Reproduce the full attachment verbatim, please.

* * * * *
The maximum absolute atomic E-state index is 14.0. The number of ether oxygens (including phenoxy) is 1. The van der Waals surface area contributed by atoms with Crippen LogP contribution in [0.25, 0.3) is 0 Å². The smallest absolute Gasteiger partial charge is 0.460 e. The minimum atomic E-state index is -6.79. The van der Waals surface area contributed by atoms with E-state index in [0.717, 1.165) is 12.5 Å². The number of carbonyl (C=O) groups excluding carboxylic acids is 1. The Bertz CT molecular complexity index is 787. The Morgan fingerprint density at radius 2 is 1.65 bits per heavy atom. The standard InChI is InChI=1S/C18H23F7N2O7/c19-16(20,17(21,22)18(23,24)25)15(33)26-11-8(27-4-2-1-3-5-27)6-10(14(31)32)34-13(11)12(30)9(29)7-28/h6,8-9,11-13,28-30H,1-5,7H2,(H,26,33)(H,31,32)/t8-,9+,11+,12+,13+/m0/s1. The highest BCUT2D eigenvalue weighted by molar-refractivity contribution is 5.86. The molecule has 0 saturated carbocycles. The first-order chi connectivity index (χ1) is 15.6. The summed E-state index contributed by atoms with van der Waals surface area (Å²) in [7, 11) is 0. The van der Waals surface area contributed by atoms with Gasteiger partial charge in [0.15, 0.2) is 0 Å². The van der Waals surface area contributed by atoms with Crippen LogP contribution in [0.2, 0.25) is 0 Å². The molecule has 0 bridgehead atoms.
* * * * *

The maximum absolute atomic E-state index is 14.0. The number of ether oxygens (including phenoxy) is 1. The van der Waals surface area contributed by atoms with Crippen LogP contribution in [0.25, 0.3) is 0 Å². The smallest absolute Gasteiger partial charge is 0.460 e. The minimum atomic E-state index is -6.79. The van der Waals surface area contributed by atoms with E-state index in [0.717, 1.165) is 12.5 Å². The number of carbonyl (C=O) groups excluding carboxylic acids is 1. The Bertz CT molecular complexity index is 787. The Morgan fingerprint density at radius 2 is 1.65 bits per heavy atom. The standard InChI is InChI=1S/C18H23F7N2O7/c19-16(20,17(21,22)18(23,24)25)15(33)26-11-8(27-4-2-1-3-5-27)6-10(14(31)32)34-13(11)12(30)9(29)7-28/h6,8-9,11-13,28-30H,1-5,7H2,(H,26,33)(H,31,32)/t8-,9+,11+,12+,13+/m0/s1. The highest BCUT2D eigenvalue weighted by molar-refractivity contribution is 5.86. The molecule has 0 saturated carbocycles. The first-order chi connectivity index (χ1) is 15.6. The summed E-state index contributed by atoms with van der Waals surface area (Å²) in [7, 11) is 0. The van der Waals surface area contributed by atoms with Gasteiger partial charge in [0.15, 0.2) is 0 Å². The van der Waals surface area contributed by atoms with Crippen LogP contribution in [0.2, 0.25) is 0 Å². The molecule has 0 bridgehead atoms.